LORD Smith of Kelvin has had quite the career.

An accountant by training, he has led numerous private equity businesses, been chairman of everything from BBC Children in Need and the Glasgow 2014 Commonwealth Games Organising Committee to Alliance Trust, the Green Investment Bank and Weir Group, and has served as chancellor of the University of Strathclyde since 2013.

His involvement in the arts has spanned organisations as grand as the British Council and British Association of Friends of Museums and as humble - relatively speaking – as Glasgow’s Kelvingrove and Riverside Museums. And then there are the honours.

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An honorary fellow of, among others, the Royal Society of Edinburgh and the Royal Scottish Geographical Society, plain old Robert Smith was given a knighthood in 1999 before Sir Robert became Lord Smith nine years later. He has since picked up an order of the thistle and a companion of honour too.

So it is with some trepidation that I sit down with him in the Green Investment Bank’s Edinburgh board room – at the same enormous table round which the detail of the post-independence-referendum Smith Commission was thrashed out, no less.

I needn’t have worried: there are no airs and graces here.

Much of this is likely down to the influence of Lord Smith’s plain-speaking late mother, who, when a more youthful Robert balked at the prospect of taking on a management role at Royal Bank of Scotland, made the observation that “a rolling stone may gather no moss but a standing stone gets peed on”.

But there’s also the fact that, unlike so many of his counterparts in the upper ranks of the business world, Lord Smith, who grew up in the Maryhill area of Glasgow and attended the selective but publicly funded Allan Glen’s School, was not brought up supping from silver spoons.

That is far from being the case now, with Lord Smith, who owns an island off Scotland and a vineyard in South Africa, being wealthy enough never to have claimed the fees and expenses he is entitled to as a member of the House of Lords.

“I don’t need it. That’s not a very good reason because some people do need it but I’ve got lots of reasons for being down in London from time to time so I don’t charge for fares or expenses,” he says, adding: “I’m not being a Holy Willie about it - I probably don’t attend often enough.”

Yet he has never forgotten his roots - “break me in half and I’ve got Glasgow written all the way through” - which has helped keep him focused on the micro as well as the macro in his business dealings.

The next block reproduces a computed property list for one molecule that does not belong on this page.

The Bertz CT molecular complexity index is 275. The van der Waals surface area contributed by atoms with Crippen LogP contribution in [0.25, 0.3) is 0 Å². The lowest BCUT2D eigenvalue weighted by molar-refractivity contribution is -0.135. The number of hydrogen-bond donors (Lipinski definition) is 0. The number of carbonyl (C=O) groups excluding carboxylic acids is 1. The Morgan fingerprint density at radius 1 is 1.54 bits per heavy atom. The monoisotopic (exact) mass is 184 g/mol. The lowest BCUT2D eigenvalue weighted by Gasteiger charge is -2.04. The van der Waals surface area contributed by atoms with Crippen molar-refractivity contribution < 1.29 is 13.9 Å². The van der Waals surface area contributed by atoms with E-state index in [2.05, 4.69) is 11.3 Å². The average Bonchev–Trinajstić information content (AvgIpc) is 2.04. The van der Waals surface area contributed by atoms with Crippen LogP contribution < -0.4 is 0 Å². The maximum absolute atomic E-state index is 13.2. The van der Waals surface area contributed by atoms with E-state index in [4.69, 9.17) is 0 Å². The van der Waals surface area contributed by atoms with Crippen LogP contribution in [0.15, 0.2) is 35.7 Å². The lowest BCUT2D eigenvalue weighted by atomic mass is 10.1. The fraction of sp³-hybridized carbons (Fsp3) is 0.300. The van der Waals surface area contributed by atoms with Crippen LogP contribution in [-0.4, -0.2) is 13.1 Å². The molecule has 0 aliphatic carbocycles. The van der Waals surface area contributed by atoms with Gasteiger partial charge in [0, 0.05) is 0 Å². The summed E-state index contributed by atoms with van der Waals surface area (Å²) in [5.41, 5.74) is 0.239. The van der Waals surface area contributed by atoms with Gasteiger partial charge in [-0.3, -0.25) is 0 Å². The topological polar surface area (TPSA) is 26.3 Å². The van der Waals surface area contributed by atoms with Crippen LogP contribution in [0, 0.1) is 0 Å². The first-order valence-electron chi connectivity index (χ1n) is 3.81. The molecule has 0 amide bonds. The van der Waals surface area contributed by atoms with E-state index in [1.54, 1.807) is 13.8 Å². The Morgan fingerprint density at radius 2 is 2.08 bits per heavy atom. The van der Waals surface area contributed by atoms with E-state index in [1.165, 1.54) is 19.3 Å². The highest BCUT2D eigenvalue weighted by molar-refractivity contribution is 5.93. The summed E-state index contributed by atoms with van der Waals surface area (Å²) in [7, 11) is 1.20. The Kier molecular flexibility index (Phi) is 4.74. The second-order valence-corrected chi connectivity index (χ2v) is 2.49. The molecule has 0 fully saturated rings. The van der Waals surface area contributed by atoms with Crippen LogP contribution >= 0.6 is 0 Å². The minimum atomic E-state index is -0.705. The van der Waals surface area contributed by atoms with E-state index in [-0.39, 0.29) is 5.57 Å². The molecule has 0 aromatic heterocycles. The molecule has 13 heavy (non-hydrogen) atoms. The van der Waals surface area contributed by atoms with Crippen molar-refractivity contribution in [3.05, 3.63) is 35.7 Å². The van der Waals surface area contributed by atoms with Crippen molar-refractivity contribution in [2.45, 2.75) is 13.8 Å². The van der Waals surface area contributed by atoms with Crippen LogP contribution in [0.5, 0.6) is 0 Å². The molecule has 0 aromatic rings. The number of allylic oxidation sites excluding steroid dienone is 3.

“When I was running Deutsche Asset Management we had about 5,000 people scattered from Japan to Los Angeles but there were probably another 20,000 to 30,000 people attached to them,” he explains. “They were sleeping easy knowing I was up on the bridge looking for icebergs; I was going to bed thinking there’s 30,000 people depending on me to make the right decision.”

Making the right decision for the little guy and not just the business has, he says, become easier with age and wealth because “I’m in a fortunate position that I’m old enough that I’m not scrambling about looking for a job”.

“I can be very principled. It’s one thing I can bring to the party,” he adds.

This much is clear from the revolution Lord Smith has led as chairman of Alliance Trust, the 129-year old Dundee investment institution whose future was looking decidedly uncertain just 12 months ago after it fell prey to US activist investor Elliott Advisors.

Having met Elliott’s aggression with equal force, Lord Smith won shareholder backing to instigate a complete overhaul of the trust - and waved goodbye to Elliott, which agreed to sell back its shares, in the process.

“Alliance Trust was cruising along and suddenly Elliott came in,” he says. “That meant it hadn’t been pleasant for a while. Some people were fourth generation investors and they didn’t want any of that.”

The move appears to be paying off, with Alliance Trust, which had been a serial underperformer, outpacing its benchmark index in the first six months of this year.

Of course, over such a short timeframe that could all be down to the luck of the markets, which in itself would be apt given the role Lord Smith says luck - being in the right place at right time - has played in his career.

Such as the time when being appointed to the board of Sussex Heritage Trust “because I could add up” led to him becoming chair of the National Museums of Scotland thanks to a chance meeting with Brian Lang, the now-former principal of St Andrews University who at that time was involved in a number of cultural institutions.

“We got really drunk together - we had our arms round each other swearing allegiance - then I went my way,” Lord Smith recalls. “Up in Scotland I got a phone call from him saying Malcolm Rifkind was setting up an advisory board under Lord Bute to talk about bringing the boards of trusts of different museums onto one board of trustees. Rifkind said he wouldn’t approve it until they found the name of someone he hadn’t heard of and who was under the age of 90.

“Brian put me in front of Rifkind, who said ‘who?’, and I became a founding trustee of the National Museums under Lord Bute. When he died I became chair. The Museum of Scotland finished on time and on budget and I got a knighthood in 1999.”

Which, in itself, explains the lengthy CV but also why Lord Smith has done his bit for promoting diversity too.

Because you may not think it to look at him - an ageing white male in an expensively tailored suit with prime ministers, chancellors and bank governors in his contacts book - but Lord Smith in many ways epitomises everything the social mobility movement stands for.